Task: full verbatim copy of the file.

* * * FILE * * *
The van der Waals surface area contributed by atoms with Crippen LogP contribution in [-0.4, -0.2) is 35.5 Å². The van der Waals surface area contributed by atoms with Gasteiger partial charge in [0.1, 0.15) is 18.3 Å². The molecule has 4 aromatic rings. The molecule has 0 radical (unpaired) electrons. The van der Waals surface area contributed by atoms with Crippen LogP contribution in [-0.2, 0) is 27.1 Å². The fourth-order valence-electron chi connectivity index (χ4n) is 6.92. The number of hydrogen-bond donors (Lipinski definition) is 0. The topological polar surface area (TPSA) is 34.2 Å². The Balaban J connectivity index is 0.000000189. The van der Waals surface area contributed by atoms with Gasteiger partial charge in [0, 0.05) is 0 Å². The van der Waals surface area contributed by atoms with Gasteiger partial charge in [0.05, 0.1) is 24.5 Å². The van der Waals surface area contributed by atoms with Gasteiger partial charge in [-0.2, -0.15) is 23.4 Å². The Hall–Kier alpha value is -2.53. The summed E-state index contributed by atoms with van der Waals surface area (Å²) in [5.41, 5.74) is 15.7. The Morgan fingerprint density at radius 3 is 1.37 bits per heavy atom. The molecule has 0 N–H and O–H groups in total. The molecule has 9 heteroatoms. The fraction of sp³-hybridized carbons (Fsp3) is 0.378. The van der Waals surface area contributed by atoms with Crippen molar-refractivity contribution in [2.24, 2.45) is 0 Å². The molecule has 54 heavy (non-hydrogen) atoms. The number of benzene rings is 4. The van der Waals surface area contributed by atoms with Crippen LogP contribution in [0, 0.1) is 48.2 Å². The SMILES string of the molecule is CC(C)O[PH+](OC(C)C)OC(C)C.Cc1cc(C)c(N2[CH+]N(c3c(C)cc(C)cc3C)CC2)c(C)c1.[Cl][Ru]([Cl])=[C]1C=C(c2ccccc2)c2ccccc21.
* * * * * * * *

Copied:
The van der Waals surface area contributed by atoms with Crippen LogP contribution in [-0.4, -0.2) is 35.5 Å². The van der Waals surface area contributed by atoms with Gasteiger partial charge in [0.1, 0.15) is 18.3 Å². The molecule has 4 aromatic rings. The molecule has 0 radical (unpaired) electrons. The van der Waals surface area contributed by atoms with Crippen LogP contribution in [-0.2, 0) is 27.1 Å². The fourth-order valence-electron chi connectivity index (χ4n) is 6.92. The number of hydrogen-bond donors (Lipinski definition) is 0. The topological polar surface area (TPSA) is 34.2 Å². The Balaban J connectivity index is 0.000000189. The van der Waals surface area contributed by atoms with Gasteiger partial charge in [0, 0.05) is 0 Å². The van der Waals surface area contributed by atoms with Gasteiger partial charge in [0.05, 0.1) is 24.5 Å². The van der Waals surface area contributed by atoms with Gasteiger partial charge in [-0.2, -0.15) is 23.4 Å². The Hall–Kier alpha value is -2.53. The summed E-state index contributed by atoms with van der Waals surface area (Å²) in [5.41, 5.74) is 15.7. The Morgan fingerprint density at radius 3 is 1.37 bits per heavy atom. The molecule has 0 N–H and O–H groups in total. The molecule has 9 heteroatoms. The fraction of sp³-hybridized carbons (Fsp3) is 0.378. The van der Waals surface area contributed by atoms with Crippen molar-refractivity contribution in [2.24, 2.45) is 0 Å². The molecule has 54 heavy (non-hydrogen) atoms. The number of benzene rings is 4. The van der Waals surface area contributed by atoms with Crippen LogP contribution in [0, 0.1) is 48.2 Å². The SMILES string of the molecule is CC(C)O[PH+](OC(C)C)OC(C)C.Cc1cc(C)c(N2[CH+]N(c3c(C)cc(C)cc3C)CC2)c(C)c1.[Cl][Ru]([Cl])=[C]1C=C(c2ccccc2)c2ccccc21.